In a project introducing ICT skills training for teaching staff, the Bristol Education Online Network found that, despite previous experience with use of IT in their work, and short-term intensive training, teachers' confidence in their ICT skills remained low, and that further expert guidance was needed for them to understand how to use ICT to meet the needs of students and how best to guide them in the use of the system. The budget estimate for training and learning support activities in this project was £1,600 per member of staff trained.

Other examples of national training initiatives include the training of 35,000 Camelot Lottery operators, which is estimated to have cost £1 million, and the training of 85,000 Post Office staff, which cost £30 million.

It is clear from these examples that significant and long-term investment in ICT training is already evident in other public sectors and will be needed in the public library sector. The exact level of investment will be determined only through a comprehensive survey of current ICT training and a detailed training needs analysis; however, the following sections offer a description of the design and implementation of a UK-wide ICT training initiative for public library staff, with indicative costs.

The elements of a training initiative

The training and development activities required to support a successful programme of managing change on the enormous scale anticipated here must address three key areas:


It will be necessary to:
  1. understand the culture, values and aims of the government, the library authority and the public;

  2. understand the relevance of the UK Public Library Network to advancing these principles;

  3. steer the public library to maximise its potential to understand and meet the requirements of the individual and the community.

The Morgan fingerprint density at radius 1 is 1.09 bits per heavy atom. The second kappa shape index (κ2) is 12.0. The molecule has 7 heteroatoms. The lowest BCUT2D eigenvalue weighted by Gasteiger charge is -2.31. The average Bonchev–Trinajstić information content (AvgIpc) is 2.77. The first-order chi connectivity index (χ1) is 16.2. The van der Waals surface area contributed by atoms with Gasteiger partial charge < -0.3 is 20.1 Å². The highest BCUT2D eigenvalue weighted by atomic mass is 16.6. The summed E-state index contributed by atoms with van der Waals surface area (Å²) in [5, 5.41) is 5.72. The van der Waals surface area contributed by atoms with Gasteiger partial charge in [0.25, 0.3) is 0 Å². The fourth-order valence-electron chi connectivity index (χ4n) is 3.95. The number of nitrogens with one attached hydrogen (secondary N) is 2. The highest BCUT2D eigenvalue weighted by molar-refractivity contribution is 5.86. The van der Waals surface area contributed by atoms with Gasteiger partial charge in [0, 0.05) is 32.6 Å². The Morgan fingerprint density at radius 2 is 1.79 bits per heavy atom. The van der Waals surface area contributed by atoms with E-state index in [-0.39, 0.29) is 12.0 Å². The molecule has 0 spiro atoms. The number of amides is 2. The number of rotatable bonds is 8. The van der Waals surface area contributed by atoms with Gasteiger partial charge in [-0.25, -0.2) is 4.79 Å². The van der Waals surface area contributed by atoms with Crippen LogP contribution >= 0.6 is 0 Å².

It will be necessary to:
  1. implement this strategy to meet the specific requirements of the local authority, particular user groups and individuals;

  2. enhance the effectiveness and efficiency of front- and back-office systems and activities;

  3. improve the quality of the working environment.


In the very broadest sense, it will be necessary to maintain and develop the UK Public Library Network to:
  1. meet changing demands;

  2. anticipate the impact of competing pressures and partnership opportunities;

  3. influence the forces for change in the light of external circumstances.

These key areas affect all staff working in public libraries, whether they are generally regarded as strategic managers, operational managers, technical support or service-delivery staff. For example, the chief librarian, the network manager and the library assistant will all require technical training, but they will also need to understand the strategic implications of the network for the responsibilities within their particular span of control.

The educational outputs that would be expected from a training initiative for all 27,000 public library staff in the UK are as follows:
  1. all staff trained in the concepts of the UK Public Library Network and its likely impact upon each of their specific roles;

  2. all staff understand the magnitude of the change programme upon which they are embarking;

  3. all staff acquire new ICT skills that meet UK Public Library Network competence levels, and can apply these skills to all relevant aspects of their work;

  4. all staff are formally assessed on these skills as part of their learning programme, and have an up-to-date record of learning achievement.

To ground this in reality, the new ICT-based skills that staff will need to deploy in providing services to members of the public are illustrated in the following scenarios drawn from those used in Chapter 1. In these scenarios, the activities shown in green have always been core skills but now have an ICT element, and those shown in red are completely new skills which the networked environment requires.

Susan thinks about a career